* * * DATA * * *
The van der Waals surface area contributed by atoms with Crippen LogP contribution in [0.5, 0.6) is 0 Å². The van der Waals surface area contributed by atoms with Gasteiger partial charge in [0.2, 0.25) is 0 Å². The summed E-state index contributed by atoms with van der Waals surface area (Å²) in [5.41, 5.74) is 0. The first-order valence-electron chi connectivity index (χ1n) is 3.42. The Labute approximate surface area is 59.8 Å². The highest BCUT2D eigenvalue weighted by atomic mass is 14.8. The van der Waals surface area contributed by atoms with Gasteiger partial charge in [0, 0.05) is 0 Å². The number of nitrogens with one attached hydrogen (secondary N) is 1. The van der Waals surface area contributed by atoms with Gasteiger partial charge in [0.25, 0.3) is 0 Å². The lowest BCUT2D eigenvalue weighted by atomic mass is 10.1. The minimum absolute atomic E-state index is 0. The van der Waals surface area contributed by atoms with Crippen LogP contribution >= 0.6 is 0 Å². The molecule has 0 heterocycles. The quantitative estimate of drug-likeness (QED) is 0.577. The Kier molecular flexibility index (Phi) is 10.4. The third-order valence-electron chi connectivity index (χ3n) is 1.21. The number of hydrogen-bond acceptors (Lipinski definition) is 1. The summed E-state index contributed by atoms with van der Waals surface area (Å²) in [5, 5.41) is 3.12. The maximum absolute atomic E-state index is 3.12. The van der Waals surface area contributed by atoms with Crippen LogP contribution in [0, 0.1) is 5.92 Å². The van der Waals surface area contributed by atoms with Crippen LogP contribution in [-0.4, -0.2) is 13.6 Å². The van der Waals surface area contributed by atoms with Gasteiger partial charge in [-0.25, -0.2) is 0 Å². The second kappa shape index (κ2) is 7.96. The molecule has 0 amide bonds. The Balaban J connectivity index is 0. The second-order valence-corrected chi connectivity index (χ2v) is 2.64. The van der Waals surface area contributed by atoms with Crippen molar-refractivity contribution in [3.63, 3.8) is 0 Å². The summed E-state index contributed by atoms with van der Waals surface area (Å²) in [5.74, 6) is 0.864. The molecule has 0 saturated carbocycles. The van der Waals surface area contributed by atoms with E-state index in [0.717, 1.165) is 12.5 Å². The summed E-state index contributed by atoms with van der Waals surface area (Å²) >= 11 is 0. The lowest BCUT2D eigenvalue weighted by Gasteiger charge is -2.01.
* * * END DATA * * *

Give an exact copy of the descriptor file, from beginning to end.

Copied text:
The van der Waals surface area contributed by atoms with Crippen LogP contribution in [0.5, 0.6) is 0 Å². The van der Waals surface area contributed by atoms with Gasteiger partial charge in [0.2, 0.25) is 0 Å². The summed E-state index contributed by atoms with van der Waals surface area (Å²) in [5.41, 5.74) is 0. The first-order valence-electron chi connectivity index (χ1n) is 3.42. The Labute approximate surface area is 59.8 Å². The highest BCUT2D eigenvalue weighted by atomic mass is 14.8. The van der Waals surface area contributed by atoms with Gasteiger partial charge in [0, 0.05) is 0 Å². The number of nitrogens with one attached hydrogen (secondary N) is 1. The van der Waals surface area contributed by atoms with Gasteiger partial charge in [0.25, 0.3) is 0 Å². The lowest BCUT2D eigenvalue weighted by atomic mass is 10.1. The minimum absolute atomic E-state index is 0. The van der Waals surface area contributed by atoms with Crippen LogP contribution >= 0.6 is 0 Å². The molecule has 0 heterocycles. The quantitative estimate of drug-likeness (QED) is 0.577. The Kier molecular flexibility index (Phi) is 10.4. The third-order valence-electron chi connectivity index (χ3n) is 1.21. The number of hydrogen-bond acceptors (Lipinski definition) is 1. The summed E-state index contributed by atoms with van der Waals surface area (Å²) in [5, 5.41) is 3.12. The maximum absolute atomic E-state index is 3.12. The van der Waals surface area contributed by atoms with Crippen LogP contribution in [0, 0.1) is 5.92 Å². The van der Waals surface area contributed by atoms with Crippen LogP contribution in [-0.4, -0.2) is 13.6 Å². The van der Waals surface area contributed by atoms with Gasteiger partial charge in [-0.25, -0.2) is 0 Å². The second kappa shape index (κ2) is 7.96. The molecule has 0 amide bonds. The Balaban J connectivity index is 0. The second-order valence-corrected chi connectivity index (χ2v) is 2.64. The van der Waals surface area contributed by atoms with Crippen molar-refractivity contribution in [3.63, 3.8) is 0 Å². The summed E-state index contributed by atoms with van der Waals surface area (Å²) in [5.74, 6) is 0.864. The molecule has 0 saturated carbocycles. The van der Waals surface area contributed by atoms with E-state index in [0.717, 1.165) is 12.5 Å². The summed E-state index contributed by atoms with van der Waals surface area (Å²) >= 11 is 0. The lowest BCUT2D eigenvalue weighted by Gasteiger charge is -2.01.